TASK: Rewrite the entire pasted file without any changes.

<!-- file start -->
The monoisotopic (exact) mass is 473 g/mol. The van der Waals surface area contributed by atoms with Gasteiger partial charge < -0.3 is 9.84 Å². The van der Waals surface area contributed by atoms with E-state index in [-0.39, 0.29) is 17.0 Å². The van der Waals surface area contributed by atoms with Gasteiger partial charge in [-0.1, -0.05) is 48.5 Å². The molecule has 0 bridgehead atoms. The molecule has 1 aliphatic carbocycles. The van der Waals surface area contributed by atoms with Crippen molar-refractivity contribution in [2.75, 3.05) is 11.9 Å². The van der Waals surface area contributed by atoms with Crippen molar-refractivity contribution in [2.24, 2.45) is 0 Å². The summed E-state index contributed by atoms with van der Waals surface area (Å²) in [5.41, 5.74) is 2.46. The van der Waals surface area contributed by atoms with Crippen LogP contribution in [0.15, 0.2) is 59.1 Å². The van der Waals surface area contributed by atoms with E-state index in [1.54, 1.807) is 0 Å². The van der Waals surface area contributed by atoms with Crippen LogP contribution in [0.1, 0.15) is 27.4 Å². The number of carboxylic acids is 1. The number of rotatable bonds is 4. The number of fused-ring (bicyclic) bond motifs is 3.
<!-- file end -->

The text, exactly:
The monoisotopic (exact) mass is 473 g/mol. The van der Waals surface area contributed by atoms with Gasteiger partial charge < -0.3 is 9.84 Å². The van der Waals surface area contributed by atoms with E-state index in [-0.39, 0.29) is 17.0 Å². The van der Waals surface area contributed by atoms with Gasteiger partial charge in [-0.1, -0.05) is 48.5 Å². The molecule has 0 bridgehead atoms. The molecule has 1 aliphatic carbocycles. The van der Waals surface area contributed by atoms with Crippen molar-refractivity contribution in [2.75, 3.05) is 11.9 Å². The van der Waals surface area contributed by atoms with Crippen molar-refractivity contribution in [2.24, 2.45) is 0 Å². The summed E-state index contributed by atoms with van der Waals surface area (Å²) in [5.41, 5.74) is 2.46. The van der Waals surface area contributed by atoms with Crippen LogP contribution in [0.15, 0.2) is 59.1 Å². The van der Waals surface area contributed by atoms with E-state index in [1.54, 1.807) is 0 Å². The van der Waals surface area contributed by atoms with Crippen LogP contribution in [0.1, 0.15) is 27.4 Å². The number of carboxylic acids is 1. The number of rotatable bonds is 4. The number of fused-ring (bicyclic) bond motifs is 3.